Two key points of Python deconstruction and encapsulation

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Python deconstruction and encapsulation

Ask questions

Look at the following code first

x = 1
y = 2

tmp = x
x = y
y = tmp

print(x, y)

The output of the code is: 2 1

Look at the following code:

x = 1
y = 2

x, y = y, x
print(x, y)

The output of the code is: 2 1

x. The meaning behind the code y = y, X is deconstruction and encapsulation

Python encapsulation

In [1]: t = 1, 2

In [2]: t
Out[2]: (1, 2)

In [3]: type(t)
Out[3]: tuple			# Parentheses can be omitted when defining tuples

In [4]: t1 = (1, 2)

In [5]: t2 = 1, 2
						# t1 and t2 are equivalent
In [6]: t1
Out[6]: (1, 2)

In [7]: t2
Out[7]: (1, 2)

Therefore, the encapsulated result must be tuples.

x. Y = y, x the right side of the code will be encapsulated as (y, x)

Python deconstruction

Basic deconstruction
In [8]: lst = [1, 2]

In [9]: first, second = lst

In [10]: print(first, second)
1 2

Assign the elements of the linear structure lst to the variables first and second according to the element order

Asterisk deconstruction
In [11]: lst = list(range(5))

In [12]: head, *tail = lst

In [13]: head
Out[13]: 0

In [14]: tail
Out[14]: [1, 2, 3, 4]

In [15]: *lst2 = lst	# There must be a variable with an asterisk on the left
  File "<ipython-input-15-98211a44ccfb>", line 1
    *lst2 = lst
               ^
SyntaxError: starred assignment target must be in a list or tuple


In [16]: *head, tail = lst

In [17]: head
Out[17]: [0, 1, 2, 3]

In [18]: lst
Out[18]: [0, 1, 2, 3, 4]

In [19]: tail
Out[19]: 4

In [20]: head, *m1, *m2, tail = lst		# There cannot be more than one asterisk. There can only be one asterisk
  File "<ipython-input-20-1fc1a52caa8e>", line 1
    head, *m1, *m2, tail = lst
                              ^
SyntaxError: two starred expressions in assignment


In [21]: v1, v2, v3, v4, v5, v6, v7 = lst	# The number of variables on the left cannot exceed the number of elements on the right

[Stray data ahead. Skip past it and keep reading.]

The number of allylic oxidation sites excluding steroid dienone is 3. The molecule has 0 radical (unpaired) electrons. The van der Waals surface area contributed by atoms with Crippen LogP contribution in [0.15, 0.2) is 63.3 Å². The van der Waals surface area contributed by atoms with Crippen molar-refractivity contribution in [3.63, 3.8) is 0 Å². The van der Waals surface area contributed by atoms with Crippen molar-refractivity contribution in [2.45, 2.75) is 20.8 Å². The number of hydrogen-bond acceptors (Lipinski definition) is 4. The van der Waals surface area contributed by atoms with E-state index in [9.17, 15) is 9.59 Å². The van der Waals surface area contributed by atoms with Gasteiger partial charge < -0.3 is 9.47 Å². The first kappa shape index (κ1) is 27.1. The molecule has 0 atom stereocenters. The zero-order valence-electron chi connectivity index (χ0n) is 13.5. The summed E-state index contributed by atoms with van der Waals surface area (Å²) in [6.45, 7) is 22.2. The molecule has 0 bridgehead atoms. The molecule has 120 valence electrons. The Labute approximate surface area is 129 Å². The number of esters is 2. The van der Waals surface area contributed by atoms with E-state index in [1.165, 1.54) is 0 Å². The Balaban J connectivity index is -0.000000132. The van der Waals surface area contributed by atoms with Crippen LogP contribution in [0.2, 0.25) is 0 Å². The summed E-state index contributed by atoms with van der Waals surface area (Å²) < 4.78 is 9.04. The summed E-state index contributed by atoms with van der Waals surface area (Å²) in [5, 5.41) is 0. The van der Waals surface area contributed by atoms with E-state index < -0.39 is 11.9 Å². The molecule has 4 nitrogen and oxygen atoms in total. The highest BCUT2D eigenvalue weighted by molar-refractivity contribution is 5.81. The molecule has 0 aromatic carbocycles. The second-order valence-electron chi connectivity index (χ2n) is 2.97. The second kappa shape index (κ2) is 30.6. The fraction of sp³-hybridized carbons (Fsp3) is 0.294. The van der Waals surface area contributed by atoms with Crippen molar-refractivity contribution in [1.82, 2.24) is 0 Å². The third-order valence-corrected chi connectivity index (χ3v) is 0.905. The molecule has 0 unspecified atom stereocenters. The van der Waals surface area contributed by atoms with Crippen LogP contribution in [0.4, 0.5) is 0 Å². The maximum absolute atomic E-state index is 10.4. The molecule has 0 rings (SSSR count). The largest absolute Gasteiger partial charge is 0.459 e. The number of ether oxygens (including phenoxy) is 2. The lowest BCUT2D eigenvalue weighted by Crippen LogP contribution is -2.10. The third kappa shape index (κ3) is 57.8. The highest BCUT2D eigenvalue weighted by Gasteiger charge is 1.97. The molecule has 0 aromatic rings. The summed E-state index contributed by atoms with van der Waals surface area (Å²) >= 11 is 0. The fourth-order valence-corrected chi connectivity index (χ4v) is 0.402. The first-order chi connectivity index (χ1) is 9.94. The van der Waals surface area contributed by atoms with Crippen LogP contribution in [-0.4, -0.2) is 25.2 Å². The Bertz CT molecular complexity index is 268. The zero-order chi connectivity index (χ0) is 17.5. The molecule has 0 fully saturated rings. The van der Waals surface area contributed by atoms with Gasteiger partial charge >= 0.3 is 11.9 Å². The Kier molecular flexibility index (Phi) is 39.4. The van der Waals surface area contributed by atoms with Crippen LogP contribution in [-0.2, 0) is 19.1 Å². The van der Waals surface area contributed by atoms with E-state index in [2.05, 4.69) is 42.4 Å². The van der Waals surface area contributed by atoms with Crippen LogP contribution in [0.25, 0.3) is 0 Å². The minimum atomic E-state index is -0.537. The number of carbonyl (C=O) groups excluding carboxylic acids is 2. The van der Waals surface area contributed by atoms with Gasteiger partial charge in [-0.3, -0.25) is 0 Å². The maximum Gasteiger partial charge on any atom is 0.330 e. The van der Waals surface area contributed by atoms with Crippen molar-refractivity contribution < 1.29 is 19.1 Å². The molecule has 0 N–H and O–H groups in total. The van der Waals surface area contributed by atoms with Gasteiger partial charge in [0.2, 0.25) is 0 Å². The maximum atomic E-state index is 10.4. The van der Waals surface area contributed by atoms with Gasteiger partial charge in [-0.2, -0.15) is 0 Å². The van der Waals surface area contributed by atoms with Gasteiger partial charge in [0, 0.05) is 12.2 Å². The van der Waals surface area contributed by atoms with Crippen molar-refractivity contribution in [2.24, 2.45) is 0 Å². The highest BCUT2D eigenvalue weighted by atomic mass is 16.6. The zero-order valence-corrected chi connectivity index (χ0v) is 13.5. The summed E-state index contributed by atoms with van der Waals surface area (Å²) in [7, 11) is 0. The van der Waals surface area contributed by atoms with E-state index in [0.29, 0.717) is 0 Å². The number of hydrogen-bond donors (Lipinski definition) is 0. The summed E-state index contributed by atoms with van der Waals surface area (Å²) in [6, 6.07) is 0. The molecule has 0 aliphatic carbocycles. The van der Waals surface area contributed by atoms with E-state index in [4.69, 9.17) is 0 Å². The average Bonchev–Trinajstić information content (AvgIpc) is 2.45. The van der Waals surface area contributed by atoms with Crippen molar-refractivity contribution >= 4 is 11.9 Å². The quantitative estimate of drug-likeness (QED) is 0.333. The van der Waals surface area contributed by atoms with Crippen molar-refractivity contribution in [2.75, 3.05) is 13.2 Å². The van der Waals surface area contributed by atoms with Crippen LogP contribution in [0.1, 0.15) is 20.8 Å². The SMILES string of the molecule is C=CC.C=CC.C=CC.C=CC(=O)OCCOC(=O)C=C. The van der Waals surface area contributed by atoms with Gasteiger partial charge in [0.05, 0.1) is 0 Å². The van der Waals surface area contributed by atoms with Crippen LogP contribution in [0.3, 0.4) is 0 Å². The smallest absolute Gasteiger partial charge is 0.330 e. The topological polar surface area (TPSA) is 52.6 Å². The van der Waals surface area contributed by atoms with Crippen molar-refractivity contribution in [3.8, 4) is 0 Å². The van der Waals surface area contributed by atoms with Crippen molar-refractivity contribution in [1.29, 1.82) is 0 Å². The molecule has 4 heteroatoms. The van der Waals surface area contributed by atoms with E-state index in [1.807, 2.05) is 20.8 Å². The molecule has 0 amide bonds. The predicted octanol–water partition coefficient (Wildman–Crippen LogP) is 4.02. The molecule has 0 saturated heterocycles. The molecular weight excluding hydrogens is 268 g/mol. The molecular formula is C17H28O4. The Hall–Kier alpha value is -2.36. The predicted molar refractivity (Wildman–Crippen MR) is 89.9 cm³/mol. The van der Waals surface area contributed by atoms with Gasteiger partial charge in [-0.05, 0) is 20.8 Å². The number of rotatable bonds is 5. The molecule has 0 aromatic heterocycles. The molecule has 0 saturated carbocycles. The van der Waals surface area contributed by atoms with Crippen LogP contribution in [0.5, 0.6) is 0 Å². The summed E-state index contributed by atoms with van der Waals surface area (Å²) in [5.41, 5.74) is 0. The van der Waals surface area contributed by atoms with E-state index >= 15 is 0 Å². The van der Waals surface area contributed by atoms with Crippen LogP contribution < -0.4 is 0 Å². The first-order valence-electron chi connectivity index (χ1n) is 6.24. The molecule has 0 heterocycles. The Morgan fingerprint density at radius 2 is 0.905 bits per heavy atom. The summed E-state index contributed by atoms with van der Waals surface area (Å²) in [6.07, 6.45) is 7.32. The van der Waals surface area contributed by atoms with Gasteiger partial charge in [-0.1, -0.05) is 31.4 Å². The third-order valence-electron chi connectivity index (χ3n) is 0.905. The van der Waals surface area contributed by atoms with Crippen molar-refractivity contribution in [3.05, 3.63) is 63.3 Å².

---------------------------------------------------------------------------
ValueError                                Traceback (most recent call last)
<ipython-input-21-9366cfb498a1> in <module>()
----> 1 v1, v2, v3, v4, v5, v6, v7 = lst

ValueError: not enough values to unpack (expected 7, got 5)

In [22]: v1, v2 = lst						#The number of variables on the left cannot be less than the number of elements on the right
---------------------------------------------------------------------------
ValueError                                Traceback (most recent call last)
<ipython-input-22-d7b0a4e7871e> in <module>()
----> 1 v1, v2 = lst

ValueError: too many values to unpack (expected 2)

It can be summarized as the following rules:

  • Elements are assigned to variables in order
  • Variables and elements must match
  • Asterisk variables can accept any number of elements
  • Variables with asterisks cannot appear alone

Multilevel deconstruction

Deconstruction supports multiple levels

In [23]: lst = [1, (2, 3), 5]

In [24]: _, v, *_ = lst		# v resolves to (2, 3)

In [25]: v
Out[25]: (2, 3)

In [26]: _, val = v			# v can be further deconstructed

In [27]: val
Out[27]: 3

In [28]: _, (_, val), *_ = lst		# It can be deconstructed in one step

In [29]: val
Out[29]: 3

In [30]: _, [*_, val], *_ = lst		# Middle part solution composition list

In [31]: val
Out[31]: 3

In [32]: _, _, val, *_ = lst		# (2, 3) parse into the second_

In [33]: val
Out[33]: 5
Use of Python underscores

Use single underline_ Indicates that the variable is discarded, which is a python convention. A single underscore is also a legal identifier for Python, but if you don't want to discard a variable, you usually don't use a single underscore to represent a meaningful variable. It can be understood as a convention.

Use of deconstruction and encapsulation

For very complex data structures and multi-layer nested linear structures, deconstruction can be used to quickly extract the values, which is very convenient

For example, the following usage methods

In [1]: key, _, value = 'I love Python'.partition(' love ')

In [2]: key
Out[2]: 'I'

In [3]: value
Out[3]: 'Python'

Tags: Python

Posted by cshinteractive on Sun, 08 May 2022 12:08:08 +0300